Astronomers announced today that they have made the most accurate measurement yet of galaxy distances in the faraway universe, giving an unprecedented look at the time when dark energy turned on. Some five to seven billion years ago, the expansion of the universe stopped slowing due to gravity and started to accelerate due to dark energy. Yet the nature of dark energy remains a puzzle that astronomers are seeking to solve.
"We see the influence of dark energy on cosmic structure, but we have no idea what it is. The data gathered by this survey will help answer that question," said Daniel Eisenstein (Harvard-Smithsonian Center for Astrophysics), the director of SDSS-III.
"There's been a lot of talk about using galaxy maps to find out what's causing accelerating expansion," said David Schlegel of the U.S. Department of Energy's Lawrence Berkeley National Laboratory, BOSS's principal investigator. "We've been making a map and now we're using it - starting to push our knowledge out to the distances when dark energy turned on."
Investigating dark energy
One of the most amazing discoveries of the last two decades in astronomy, recognized with the 2011 Nobel Prize in Physics, was that not only is our universe expanding, but it is accelerating. Galaxies are becoming farther apart from each other faster and faster with time.
The leading contender for the cause of the accelerating expansion is a postulated new property of space dubbed "dark energy." Alternatively, the universe may be accelerating because gravity deviates from Einstein's General Theory of Relativity and becomes repulsive at very large distances.
Whether the answer to the puzzle of the accelerating universe is dark energy or modified gravity, the first step to finding that answer is to measure accurate distances to as many galaxies as possible. From those measurements, astronomers can trace out the history of the universe's expansion.
BOSS is producing the most detailed map of the universe ever made by using a new custom-designed spectrograph of the SDSS 2.5-meter telescope at Apache Point Observatory in New Mexico to observe more than a million galaxies over six years.
Today's announcement is based on a map of more than 250,000 galaxies created from the first year and a half of BOSS observations. Some of these galaxies are so distant that their light has traveled more than six billion years to reach Earth - nearly half the age of the universe.
Surveying the cosmos
Maps of the universe like BOSS's show that galaxies and clusters of galaxies are clumped together into walls and filaments, with giant voids between. These structures grew out of subtle variations in density in the early universe, which bore the imprint of "baryon acoustic oscillations" - pressure-driven acoustic (sound) waves that passed through the early universe.
Billions of years later, the record of these sound waves can still be read in our universe. "Because of the regularity of the ancient sound waves, there's a slightly increased probability that any two galaxies today will be separated by about 500 million light-years, rather than 400 million or 600 million," said Eisenstein.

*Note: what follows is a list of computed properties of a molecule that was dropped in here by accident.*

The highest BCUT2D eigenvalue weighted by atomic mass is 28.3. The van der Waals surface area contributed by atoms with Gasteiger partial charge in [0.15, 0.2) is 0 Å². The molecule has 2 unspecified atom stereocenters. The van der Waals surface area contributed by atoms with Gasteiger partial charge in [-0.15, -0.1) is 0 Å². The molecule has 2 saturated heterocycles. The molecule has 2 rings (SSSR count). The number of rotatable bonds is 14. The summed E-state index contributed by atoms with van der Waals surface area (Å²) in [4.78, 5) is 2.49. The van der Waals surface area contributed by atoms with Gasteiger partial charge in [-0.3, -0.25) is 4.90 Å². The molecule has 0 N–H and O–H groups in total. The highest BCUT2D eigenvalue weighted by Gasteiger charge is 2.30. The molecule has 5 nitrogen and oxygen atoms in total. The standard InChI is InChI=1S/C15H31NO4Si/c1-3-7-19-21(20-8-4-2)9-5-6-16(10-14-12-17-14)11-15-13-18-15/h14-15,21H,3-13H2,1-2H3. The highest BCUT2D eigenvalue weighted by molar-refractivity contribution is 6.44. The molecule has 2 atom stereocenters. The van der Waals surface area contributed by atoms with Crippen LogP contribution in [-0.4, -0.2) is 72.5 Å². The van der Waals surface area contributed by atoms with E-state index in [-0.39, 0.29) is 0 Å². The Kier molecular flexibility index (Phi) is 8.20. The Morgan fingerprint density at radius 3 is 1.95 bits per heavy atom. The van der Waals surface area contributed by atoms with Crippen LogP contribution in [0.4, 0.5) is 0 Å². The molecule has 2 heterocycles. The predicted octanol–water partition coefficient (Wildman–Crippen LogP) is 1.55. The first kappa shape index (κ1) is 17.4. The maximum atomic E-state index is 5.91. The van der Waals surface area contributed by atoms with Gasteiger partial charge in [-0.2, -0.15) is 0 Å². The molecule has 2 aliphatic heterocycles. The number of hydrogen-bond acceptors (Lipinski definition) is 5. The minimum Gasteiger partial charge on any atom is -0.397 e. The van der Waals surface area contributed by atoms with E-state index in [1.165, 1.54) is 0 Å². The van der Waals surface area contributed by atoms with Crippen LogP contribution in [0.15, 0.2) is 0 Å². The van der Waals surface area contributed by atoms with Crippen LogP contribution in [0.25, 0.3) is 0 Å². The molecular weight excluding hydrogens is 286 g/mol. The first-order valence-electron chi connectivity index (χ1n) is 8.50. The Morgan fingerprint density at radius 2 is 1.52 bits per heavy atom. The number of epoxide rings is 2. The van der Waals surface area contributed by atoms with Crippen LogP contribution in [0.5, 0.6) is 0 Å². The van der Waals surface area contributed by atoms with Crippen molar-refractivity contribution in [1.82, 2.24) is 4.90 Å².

In a graph of the number of galaxy pairs by separation distance, that magic number of 500 million light-years shows up as a peak, so astronomers often speak of the "peak separation." The position of this peak depends on the amount of dark energy in the Universe. But measuring the distance between galaxies depends critically on having the right distances to the galaxies in the first place.
That's where BOSS comes in. "We've detected the peak separation more clearly than ever before," said Nikhil Padmanabhan of Yale University. "These measurements allow us to determine the contents of the Universe with unprecedented accuracy."
This release is being issued jointly with the Sloan Digital Sky Survey.
Funding for SDSS-III has been provided by the Alfred P. Sloan Foundation, the Participating Institutions, the National Science Foundation, and the U.S. Department of Energy Office of Science. The SDSS-III web site is http://www.sdss3.org/.
SDSS-III is managed by the Astrophysical Research Consortium for the Participating Institutions of the SDSS-III Collaboration including the University of Arizona, the Brazilian Participation Group, Brookhaven National Laboratory, University of Cambridge, Carnegie Mellon University, University of Florida, the French Participation Group, the German Participation Group, Harvard University, the Instituto de Astrofisica de Canarias, the Michigan State/Notre Dame/JINA Participation Group, Johns Hopkins University, Lawrence Berkeley National Laboratory, Max Planck Institute for Astrophysics, Max Planck Institute for Extraterrestrial Physics, New Mexico State University, New York University, Ohio State University, Pennsylvania State University, University of Portsmouth, Princeton University, the Spanish Participation Group, University of Tokyo, University of Utah, Vanderbilt University, University of Virginia, University of Washington, and Yale University.
Headquartered in Cambridge, Mass., the Harvard-Smithsonian Center for Astrophysics (CfA) is a joint collaboration between the Smithsonian Astrophysical Observatory and the Harvard College Observatory. CfA scientists, organized into six research divisions, study the origin, evolution and ultimate fate of the universe.